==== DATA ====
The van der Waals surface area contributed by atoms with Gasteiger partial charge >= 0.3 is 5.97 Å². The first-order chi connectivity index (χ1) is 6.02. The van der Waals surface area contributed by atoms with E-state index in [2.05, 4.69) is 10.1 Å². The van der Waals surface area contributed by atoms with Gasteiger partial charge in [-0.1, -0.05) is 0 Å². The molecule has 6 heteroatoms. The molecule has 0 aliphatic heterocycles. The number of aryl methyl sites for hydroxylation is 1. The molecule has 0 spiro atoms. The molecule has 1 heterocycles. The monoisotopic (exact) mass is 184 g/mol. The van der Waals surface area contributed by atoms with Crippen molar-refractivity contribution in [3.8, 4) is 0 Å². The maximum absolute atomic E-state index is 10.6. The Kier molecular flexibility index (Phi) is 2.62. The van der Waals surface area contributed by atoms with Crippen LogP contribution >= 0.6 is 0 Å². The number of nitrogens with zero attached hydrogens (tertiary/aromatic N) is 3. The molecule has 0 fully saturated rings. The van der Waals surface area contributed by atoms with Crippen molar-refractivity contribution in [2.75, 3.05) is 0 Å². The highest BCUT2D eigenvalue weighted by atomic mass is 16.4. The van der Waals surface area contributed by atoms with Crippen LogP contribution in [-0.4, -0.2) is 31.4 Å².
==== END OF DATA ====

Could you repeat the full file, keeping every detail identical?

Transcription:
The van der Waals surface area contributed by atoms with Gasteiger partial charge >= 0.3 is 5.97 Å². The first-order chi connectivity index (χ1) is 6.02. The van der Waals surface area contributed by atoms with E-state index in [2.05, 4.69) is 10.1 Å². The van der Waals surface area contributed by atoms with Gasteiger partial charge in [-0.1, -0.05) is 0 Å². The molecule has 6 heteroatoms. The molecule has 0 aliphatic heterocycles. The number of aryl methyl sites for hydroxylation is 1. The molecule has 0 spiro atoms. The molecule has 1 heterocycles. The monoisotopic (exact) mass is 184 g/mol. The van der Waals surface area contributed by atoms with Crippen molar-refractivity contribution in [3.8, 4) is 0 Å². The maximum absolute atomic E-state index is 10.6. The Kier molecular flexibility index (Phi) is 2.62. The van der Waals surface area contributed by atoms with Crippen LogP contribution >= 0.6 is 0 Å². The number of nitrogens with zero attached hydrogens (tertiary/aromatic N) is 3. The molecule has 0 fully saturated rings. The van der Waals surface area contributed by atoms with Crippen molar-refractivity contribution in [2.75, 3.05) is 0 Å². The highest BCUT2D eigenvalue weighted by atomic mass is 16.4. The van der Waals surface area contributed by atoms with Crippen LogP contribution in [-0.4, -0.2) is 31.4 Å².